Linear or circular polarizer?
Linear and circular polarizers both utilize linear polarizer foil to do the actual filtering of the light and therefore provide the same visual effect on the image. However, while a linear polarizing filter makes do with just that foil, a circular polarizer has an extra layer. This is necessary to allow polarizers to be used with modern SLR cameras.
Most TTL (through the lens) metering cameras have a beam-splitting prism or a mirror. The prism sends part of the light to the meter and autofocus sensors and part to the viewfinder. In doing this, the prism partially polarizes the light. If a simple linear polarizer is placed in front of such a system it will act as a second polarizer, inadvertently creating a variable neutral density filter for the meter and AF sensors. This would result in incorrect metering and erratic autofocus. A circular polarizer prevents this problem by the addition of a so-called quarter-wave retarder foil. This foil transforms the linearly polarized light into a rotation that appears unpolarized to the meter, enabling proper metering and autofocus.
In essence, a linear polarizing filter is best suited to applications where no TTL metering and autofocus is done. For example, there are no technical difficulties when using linear polarizers on rangefinder, TLR and view cameras. In all other cases, a circular polarizer is your best bet.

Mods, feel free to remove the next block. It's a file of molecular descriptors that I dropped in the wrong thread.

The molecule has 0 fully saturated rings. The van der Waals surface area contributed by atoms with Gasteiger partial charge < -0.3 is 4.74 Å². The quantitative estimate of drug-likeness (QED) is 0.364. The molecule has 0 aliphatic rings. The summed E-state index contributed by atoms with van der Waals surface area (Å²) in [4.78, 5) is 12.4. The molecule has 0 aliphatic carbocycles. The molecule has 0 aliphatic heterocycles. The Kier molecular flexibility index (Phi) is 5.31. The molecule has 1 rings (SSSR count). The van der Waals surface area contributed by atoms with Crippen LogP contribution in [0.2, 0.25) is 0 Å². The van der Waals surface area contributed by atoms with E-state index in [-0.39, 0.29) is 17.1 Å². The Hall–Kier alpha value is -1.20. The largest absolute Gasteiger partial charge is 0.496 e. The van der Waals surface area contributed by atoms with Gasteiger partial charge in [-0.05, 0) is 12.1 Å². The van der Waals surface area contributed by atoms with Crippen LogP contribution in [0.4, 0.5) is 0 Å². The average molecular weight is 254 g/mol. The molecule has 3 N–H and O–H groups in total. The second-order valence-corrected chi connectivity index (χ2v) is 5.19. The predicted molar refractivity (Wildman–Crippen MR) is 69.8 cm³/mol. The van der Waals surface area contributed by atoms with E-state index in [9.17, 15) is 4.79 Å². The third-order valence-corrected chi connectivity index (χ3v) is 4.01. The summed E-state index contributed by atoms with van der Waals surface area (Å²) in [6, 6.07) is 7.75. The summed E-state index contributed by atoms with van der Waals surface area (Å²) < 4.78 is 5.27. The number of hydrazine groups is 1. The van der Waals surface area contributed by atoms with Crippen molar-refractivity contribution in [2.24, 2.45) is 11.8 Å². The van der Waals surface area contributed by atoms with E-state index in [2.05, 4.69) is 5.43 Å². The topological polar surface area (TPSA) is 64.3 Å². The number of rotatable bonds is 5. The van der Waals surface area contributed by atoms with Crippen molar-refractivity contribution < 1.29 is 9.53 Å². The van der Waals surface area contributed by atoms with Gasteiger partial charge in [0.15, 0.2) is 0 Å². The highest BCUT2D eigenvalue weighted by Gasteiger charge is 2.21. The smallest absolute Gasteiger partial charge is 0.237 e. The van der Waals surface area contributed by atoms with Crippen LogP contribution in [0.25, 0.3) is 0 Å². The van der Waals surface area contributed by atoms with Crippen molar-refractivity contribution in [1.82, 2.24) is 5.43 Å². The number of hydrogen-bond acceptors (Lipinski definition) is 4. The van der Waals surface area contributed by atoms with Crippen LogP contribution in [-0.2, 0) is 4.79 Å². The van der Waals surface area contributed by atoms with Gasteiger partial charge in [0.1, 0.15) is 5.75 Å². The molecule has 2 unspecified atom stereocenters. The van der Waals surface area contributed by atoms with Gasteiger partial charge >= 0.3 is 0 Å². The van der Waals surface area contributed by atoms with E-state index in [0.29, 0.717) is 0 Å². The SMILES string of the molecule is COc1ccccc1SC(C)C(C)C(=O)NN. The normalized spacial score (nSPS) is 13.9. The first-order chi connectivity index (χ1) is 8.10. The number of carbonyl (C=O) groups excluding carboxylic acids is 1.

Screw-in, round or square polarizer?
Due to the way a polarizer filter works, it’s mounting hardware is slightly different than regular filters. While a regular camera filter works independently of its orientation, a polarizer’s effect is changed as the filter is rotated. Because of this, when using a polarizer you need to be able to quickly and easily set the precise rotation of the filter. Lens hoods can sometimes interfere with this, so check compatibility with your equipment.
Choosing a polarizer, you must take into consideration the way you use filters as a whole. If you generally do not use filters and do your color-correcting, dodging and burning in post, then a screw-in polarizer is usually the best option, as long as your lens supports one. As a screw-in filter, the polarizer is mounted in a frame that consists of two collared rings, one holding the attachment threads and the other the filter itself. This allows the filter to be freely rotated while being securely attached to the lens.